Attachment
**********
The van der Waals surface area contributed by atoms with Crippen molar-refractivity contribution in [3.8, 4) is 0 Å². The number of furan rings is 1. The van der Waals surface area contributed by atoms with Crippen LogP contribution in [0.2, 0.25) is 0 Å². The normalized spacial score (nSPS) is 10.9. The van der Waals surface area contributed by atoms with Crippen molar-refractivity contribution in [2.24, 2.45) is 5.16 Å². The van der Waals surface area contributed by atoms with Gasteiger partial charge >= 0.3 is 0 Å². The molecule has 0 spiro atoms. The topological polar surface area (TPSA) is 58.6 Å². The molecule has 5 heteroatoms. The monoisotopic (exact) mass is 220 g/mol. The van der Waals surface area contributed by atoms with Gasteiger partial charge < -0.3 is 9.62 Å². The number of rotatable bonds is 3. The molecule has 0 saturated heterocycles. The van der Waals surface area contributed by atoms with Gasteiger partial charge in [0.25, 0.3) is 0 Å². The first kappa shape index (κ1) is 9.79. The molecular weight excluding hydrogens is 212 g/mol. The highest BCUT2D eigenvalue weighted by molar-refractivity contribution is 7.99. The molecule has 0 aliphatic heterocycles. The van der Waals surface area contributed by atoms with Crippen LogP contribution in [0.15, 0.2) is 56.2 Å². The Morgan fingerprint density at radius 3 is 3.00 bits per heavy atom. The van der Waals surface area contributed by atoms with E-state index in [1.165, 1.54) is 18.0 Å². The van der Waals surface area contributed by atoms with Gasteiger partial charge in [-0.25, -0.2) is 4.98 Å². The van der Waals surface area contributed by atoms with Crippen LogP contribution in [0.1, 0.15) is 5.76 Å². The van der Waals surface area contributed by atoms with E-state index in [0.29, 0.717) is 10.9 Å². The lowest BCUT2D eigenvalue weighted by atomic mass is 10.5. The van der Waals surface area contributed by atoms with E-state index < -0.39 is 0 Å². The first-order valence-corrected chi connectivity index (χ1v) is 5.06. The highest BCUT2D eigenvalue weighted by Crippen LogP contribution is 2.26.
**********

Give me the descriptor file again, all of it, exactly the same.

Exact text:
The van der Waals surface area contributed by atoms with Crippen molar-refractivity contribution in [3.8, 4) is 0 Å². The number of furan rings is 1. The van der Waals surface area contributed by atoms with Crippen LogP contribution in [0.2, 0.25) is 0 Å². The normalized spacial score (nSPS) is 10.9. The van der Waals surface area contributed by atoms with Crippen molar-refractivity contribution in [2.24, 2.45) is 5.16 Å². The van der Waals surface area contributed by atoms with Gasteiger partial charge >= 0.3 is 0 Å². The molecule has 0 spiro atoms. The topological polar surface area (TPSA) is 58.6 Å². The molecule has 5 heteroatoms. The monoisotopic (exact) mass is 220 g/mol. The van der Waals surface area contributed by atoms with Gasteiger partial charge < -0.3 is 9.62 Å². The number of rotatable bonds is 3. The molecule has 0 saturated heterocycles. The van der Waals surface area contributed by atoms with Gasteiger partial charge in [0.25, 0.3) is 0 Å². The first kappa shape index (κ1) is 9.79. The molecular weight excluding hydrogens is 212 g/mol. The highest BCUT2D eigenvalue weighted by molar-refractivity contribution is 7.99. The molecule has 0 aliphatic heterocycles. The van der Waals surface area contributed by atoms with Crippen LogP contribution in [0.15, 0.2) is 56.2 Å². The Morgan fingerprint density at radius 3 is 3.00 bits per heavy atom. The van der Waals surface area contributed by atoms with E-state index in [1.165, 1.54) is 18.0 Å². The van der Waals surface area contributed by atoms with Gasteiger partial charge in [-0.25, -0.2) is 4.98 Å². The van der Waals surface area contributed by atoms with Crippen LogP contribution in [0.1, 0.15) is 5.76 Å². The van der Waals surface area contributed by atoms with E-state index in [0.29, 0.717) is 10.9 Å². The lowest BCUT2D eigenvalue weighted by atomic mass is 10.5. The van der Waals surface area contributed by atoms with E-state index < -0.39 is 0 Å². The first-order valence-corrected chi connectivity index (χ1v) is 5.06. The highest BCUT2D eigenvalue weighted by Crippen LogP contribution is 2.26.